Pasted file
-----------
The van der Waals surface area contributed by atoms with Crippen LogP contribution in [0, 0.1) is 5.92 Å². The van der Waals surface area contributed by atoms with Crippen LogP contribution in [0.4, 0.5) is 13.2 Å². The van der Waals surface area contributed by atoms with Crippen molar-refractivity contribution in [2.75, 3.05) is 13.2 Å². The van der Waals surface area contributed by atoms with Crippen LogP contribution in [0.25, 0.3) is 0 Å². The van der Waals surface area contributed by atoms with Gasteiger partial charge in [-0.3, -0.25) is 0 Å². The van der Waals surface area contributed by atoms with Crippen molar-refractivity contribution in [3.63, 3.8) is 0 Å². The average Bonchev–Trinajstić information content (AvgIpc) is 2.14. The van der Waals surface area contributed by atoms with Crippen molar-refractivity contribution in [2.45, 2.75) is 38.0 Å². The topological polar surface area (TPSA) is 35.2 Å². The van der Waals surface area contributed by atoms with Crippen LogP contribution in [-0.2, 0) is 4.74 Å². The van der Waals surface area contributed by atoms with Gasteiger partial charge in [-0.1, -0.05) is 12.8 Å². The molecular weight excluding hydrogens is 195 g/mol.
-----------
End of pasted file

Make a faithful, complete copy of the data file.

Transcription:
The van der Waals surface area contributed by atoms with Crippen LogP contribution in [0, 0.1) is 5.92 Å². The van der Waals surface area contributed by atoms with Crippen LogP contribution in [0.4, 0.5) is 13.2 Å². The van der Waals surface area contributed by atoms with Crippen molar-refractivity contribution in [2.75, 3.05) is 13.2 Å². The van der Waals surface area contributed by atoms with Crippen LogP contribution in [0.25, 0.3) is 0 Å². The van der Waals surface area contributed by atoms with Gasteiger partial charge in [-0.3, -0.25) is 0 Å². The van der Waals surface area contributed by atoms with Crippen molar-refractivity contribution in [3.63, 3.8) is 0 Å². The average Bonchev–Trinajstić information content (AvgIpc) is 2.14. The van der Waals surface area contributed by atoms with Crippen molar-refractivity contribution in [2.45, 2.75) is 38.0 Å². The topological polar surface area (TPSA) is 35.2 Å². The van der Waals surface area contributed by atoms with Crippen LogP contribution in [-0.2, 0) is 4.74 Å². The van der Waals surface area contributed by atoms with Gasteiger partial charge in [-0.1, -0.05) is 12.8 Å². The molecular weight excluding hydrogens is 195 g/mol.